Review: Stroke of Luck – Opal Carew
by Opal Carew
Publisher: St. Martin's Griffin
Publication Date: December 1, 2020
I received an advance review copy of this book from NetGalley. This does not affect my opinion of the book or the content of my review.My rating:
The newest erotic romance from bestselling author Opal Carew.
Getting cheated on and left with a hotel bill that costs more than she makes in a year was not a part of the plan when Riana came to Las Vegas to marry her wealthy fiancé. Her plans also didn't include getting bailed out of this horrible situation by Quinn, the ex-boyfriend she hadn't planned to see ever again. For Quinn, Riana was the one that got away and he's never gotten over her, no matter how successful he became.
Riana insists on paying Quinn back, so he makes her an offer--spend the next month with him and his business partner Austin while they're on vacation. It's clear to him that Austin is attracted to her, too, and Quinn's always liked the idea of sharing a woman with him. It's something that Riana wants to do, and after a few glasses of champagne--only enough to stop denying herself what she wants--she voices her desire to be with both men.
But as the month comes to an end, Riana has to face the reality she's falling for Quinn and Austin...and the possibility that one crazy night in Vegas could cost her one--or both--men.
Content warnings: View Spoiler »drinking, gambling, cheating, so many consent issues (pushing boundaries) « Hide Spoiler
I picked this book up because it sounded like it could be some pretty fun wish fulfillment and I’m a sucker for second-chance romances. Unfortunately, it really didn’t work for me. To explain why, this post will contain spoilers for the book.
After April discovers her fiancé cheating on her during their rehearsal dinner in Las Vegas, he sticks her with the hotel bill and jets. Luckily she runs into Quinn, her college boyfriend, and his business partner, Austin. Though Quinn still has feelings for April, he’s convinced she dumped him for a rich guy because she’s a gold digger. He pays off her bill and offers her a place to stay, but refuses to allow April to pay him back – with money at least. April offers to have a relationship with him for the month he’s in Vegas, and he agrees, with one change – the relationship will be with him and Austin.
My first issue was the inexplicable constant POV changes. On one page, for instance, it switches three times: one POV as they are walking up to a table, then the heroine’s POV as she sits in a chair (why???), and then back to the original POV, then finally to the other man’s POV. It was jarring and confusing, especially when some of the POV sections were only a few sentences long and didn’t seem to add anything to the story. The second chance element was also a bit confusing. Apparently April dumped Quinn because he had the tendency to get really involved in his work, and, as someone who was abandoned as a baby and grew up in the foster care system, she needed more attention but didn’t want to be a distraction to him. So, she dumped him and then ended up almost immediately with a rich guy who lavished her with things and attention – all the security she craved (girl, no, what you actually need is a crapton of therapy). When this “reasoning” comes out, it’s portrayed solely as a mark against Quinn, which made me wonder how April would deal with the same issue after they left Las Vegas and went back to their real lives.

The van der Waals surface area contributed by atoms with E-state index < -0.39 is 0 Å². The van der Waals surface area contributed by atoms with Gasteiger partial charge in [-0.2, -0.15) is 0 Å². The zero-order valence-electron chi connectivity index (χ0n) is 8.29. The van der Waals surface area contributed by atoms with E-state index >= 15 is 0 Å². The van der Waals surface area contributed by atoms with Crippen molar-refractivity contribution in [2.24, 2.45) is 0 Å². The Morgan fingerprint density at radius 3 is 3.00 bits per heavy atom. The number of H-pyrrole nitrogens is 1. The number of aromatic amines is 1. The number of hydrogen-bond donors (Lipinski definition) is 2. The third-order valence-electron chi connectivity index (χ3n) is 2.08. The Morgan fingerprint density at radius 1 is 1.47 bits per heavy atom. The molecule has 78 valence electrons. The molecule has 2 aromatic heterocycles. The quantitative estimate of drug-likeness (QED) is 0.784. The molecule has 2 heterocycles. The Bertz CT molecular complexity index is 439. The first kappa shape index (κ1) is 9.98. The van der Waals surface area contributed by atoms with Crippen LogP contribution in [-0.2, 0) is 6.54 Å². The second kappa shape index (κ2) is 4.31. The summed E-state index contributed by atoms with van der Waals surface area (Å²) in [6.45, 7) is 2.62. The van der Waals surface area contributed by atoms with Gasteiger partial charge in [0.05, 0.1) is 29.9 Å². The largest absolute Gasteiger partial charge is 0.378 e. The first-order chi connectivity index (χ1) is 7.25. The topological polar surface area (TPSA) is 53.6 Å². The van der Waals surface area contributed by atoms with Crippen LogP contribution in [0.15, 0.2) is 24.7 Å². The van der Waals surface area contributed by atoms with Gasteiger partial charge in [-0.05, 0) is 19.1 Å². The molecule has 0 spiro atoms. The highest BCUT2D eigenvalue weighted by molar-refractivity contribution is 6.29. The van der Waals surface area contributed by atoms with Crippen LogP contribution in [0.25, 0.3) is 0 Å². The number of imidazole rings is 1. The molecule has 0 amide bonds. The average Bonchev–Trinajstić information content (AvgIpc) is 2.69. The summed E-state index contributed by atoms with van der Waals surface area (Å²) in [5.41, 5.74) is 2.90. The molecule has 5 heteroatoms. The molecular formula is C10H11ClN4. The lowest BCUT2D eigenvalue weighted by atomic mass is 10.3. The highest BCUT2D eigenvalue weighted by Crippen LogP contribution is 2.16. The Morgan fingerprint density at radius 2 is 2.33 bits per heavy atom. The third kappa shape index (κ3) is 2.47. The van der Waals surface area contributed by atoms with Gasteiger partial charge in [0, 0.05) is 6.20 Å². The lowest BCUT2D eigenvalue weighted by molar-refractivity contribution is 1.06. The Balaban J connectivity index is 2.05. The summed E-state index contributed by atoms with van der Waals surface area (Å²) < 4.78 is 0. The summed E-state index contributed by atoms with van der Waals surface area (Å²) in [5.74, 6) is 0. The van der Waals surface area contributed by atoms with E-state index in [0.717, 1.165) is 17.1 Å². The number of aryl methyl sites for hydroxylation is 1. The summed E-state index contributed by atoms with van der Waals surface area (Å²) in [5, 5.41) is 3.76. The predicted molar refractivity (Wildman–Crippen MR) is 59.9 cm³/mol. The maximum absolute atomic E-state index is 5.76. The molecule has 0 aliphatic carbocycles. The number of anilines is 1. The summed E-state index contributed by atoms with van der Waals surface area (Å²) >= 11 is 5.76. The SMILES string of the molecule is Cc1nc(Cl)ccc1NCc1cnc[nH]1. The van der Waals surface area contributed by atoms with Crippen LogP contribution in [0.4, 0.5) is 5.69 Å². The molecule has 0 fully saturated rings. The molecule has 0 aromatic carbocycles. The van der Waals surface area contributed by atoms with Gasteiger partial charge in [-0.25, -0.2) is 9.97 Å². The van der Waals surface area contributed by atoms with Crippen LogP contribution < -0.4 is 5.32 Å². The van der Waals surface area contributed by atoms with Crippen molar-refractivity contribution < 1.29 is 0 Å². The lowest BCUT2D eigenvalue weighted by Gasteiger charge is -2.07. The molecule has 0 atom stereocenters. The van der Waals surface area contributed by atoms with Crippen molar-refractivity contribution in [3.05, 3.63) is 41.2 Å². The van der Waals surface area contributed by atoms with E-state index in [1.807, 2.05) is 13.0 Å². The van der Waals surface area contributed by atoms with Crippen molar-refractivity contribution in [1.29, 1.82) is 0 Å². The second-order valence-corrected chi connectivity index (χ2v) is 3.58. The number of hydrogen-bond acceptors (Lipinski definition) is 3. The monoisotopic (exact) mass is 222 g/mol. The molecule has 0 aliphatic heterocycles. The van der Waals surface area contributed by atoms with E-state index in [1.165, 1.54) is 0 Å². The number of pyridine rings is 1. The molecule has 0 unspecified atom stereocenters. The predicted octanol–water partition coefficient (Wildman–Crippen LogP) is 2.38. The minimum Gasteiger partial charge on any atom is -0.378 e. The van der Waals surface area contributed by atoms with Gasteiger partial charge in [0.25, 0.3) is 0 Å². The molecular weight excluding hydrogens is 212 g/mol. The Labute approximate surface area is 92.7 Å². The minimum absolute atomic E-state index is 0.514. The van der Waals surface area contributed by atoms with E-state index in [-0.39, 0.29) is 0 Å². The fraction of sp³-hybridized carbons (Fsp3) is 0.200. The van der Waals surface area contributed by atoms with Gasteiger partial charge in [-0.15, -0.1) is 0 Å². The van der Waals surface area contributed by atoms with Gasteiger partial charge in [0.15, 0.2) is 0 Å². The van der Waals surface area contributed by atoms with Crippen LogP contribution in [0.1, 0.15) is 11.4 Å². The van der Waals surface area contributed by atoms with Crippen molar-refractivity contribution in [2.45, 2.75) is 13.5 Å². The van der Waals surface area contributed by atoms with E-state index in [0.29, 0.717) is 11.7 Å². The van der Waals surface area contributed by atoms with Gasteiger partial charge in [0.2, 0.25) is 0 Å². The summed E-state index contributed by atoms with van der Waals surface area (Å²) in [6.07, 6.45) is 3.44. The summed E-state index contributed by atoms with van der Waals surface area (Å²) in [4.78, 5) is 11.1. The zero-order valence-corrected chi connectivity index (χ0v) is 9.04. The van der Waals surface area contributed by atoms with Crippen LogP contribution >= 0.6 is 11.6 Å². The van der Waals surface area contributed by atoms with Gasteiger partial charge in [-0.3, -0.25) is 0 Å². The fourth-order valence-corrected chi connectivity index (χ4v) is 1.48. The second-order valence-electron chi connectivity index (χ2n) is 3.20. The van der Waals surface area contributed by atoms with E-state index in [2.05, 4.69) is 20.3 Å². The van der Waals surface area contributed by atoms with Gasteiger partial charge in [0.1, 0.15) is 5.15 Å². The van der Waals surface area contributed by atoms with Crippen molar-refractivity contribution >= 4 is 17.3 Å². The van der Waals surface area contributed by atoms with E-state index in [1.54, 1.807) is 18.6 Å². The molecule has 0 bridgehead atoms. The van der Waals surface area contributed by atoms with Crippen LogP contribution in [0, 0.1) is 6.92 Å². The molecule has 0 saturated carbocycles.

With multiple millionaires (who, by the way, are apparently capable of taking four weeks of vacation where they never have to worry about work) and a glitzy Las Vegas setting, I was expecting lots of luxury. But that’s not what we get. Sure, they’re staying at a penthouse suite with a pool, but it’s never really described. We’re told they go on a helicopter tour of the Grand Canyon and see several hilarious shows, that April goes shopping at the hotel for luxurious clothes, but besides one dress that’s minimally described and some lingerie, that’s it. Even the men themselves aren’t described that much, though we get lots about April’s blonde hair and so, so much about her boobs.
What really made me uncomfortable, though, was the consent issues. The idea of April “working off” her debt through a sexual relationship is an iffy prospect, but I’ve seen similar situations handled well before. This was not one of those cases. April is constantly being pushed into doing things that she’s not comfortable with, sometimes with a lot of alcohol involved. I mean, for goodness’ sake, they get drunk and then get married – drunk enough that April doesn’t remember it the next day. There’s also a sort of dom/sub relationship between Quinn and April, but there was never sort of any safety discussion. Even worse, once Quinn and April admit their feelings for each other, that aspect of their relationship disappears because now they’re going to “make love like a real husband and wife”. The reason why Quinn and Austin want to share April isn’t really covered, other than that they both care for her – they’re not interested in each other sexually. All in all, there’s no real chemistry between the characters and the sex scenes felt, well, rote.
Overall, this book missed the mark for me.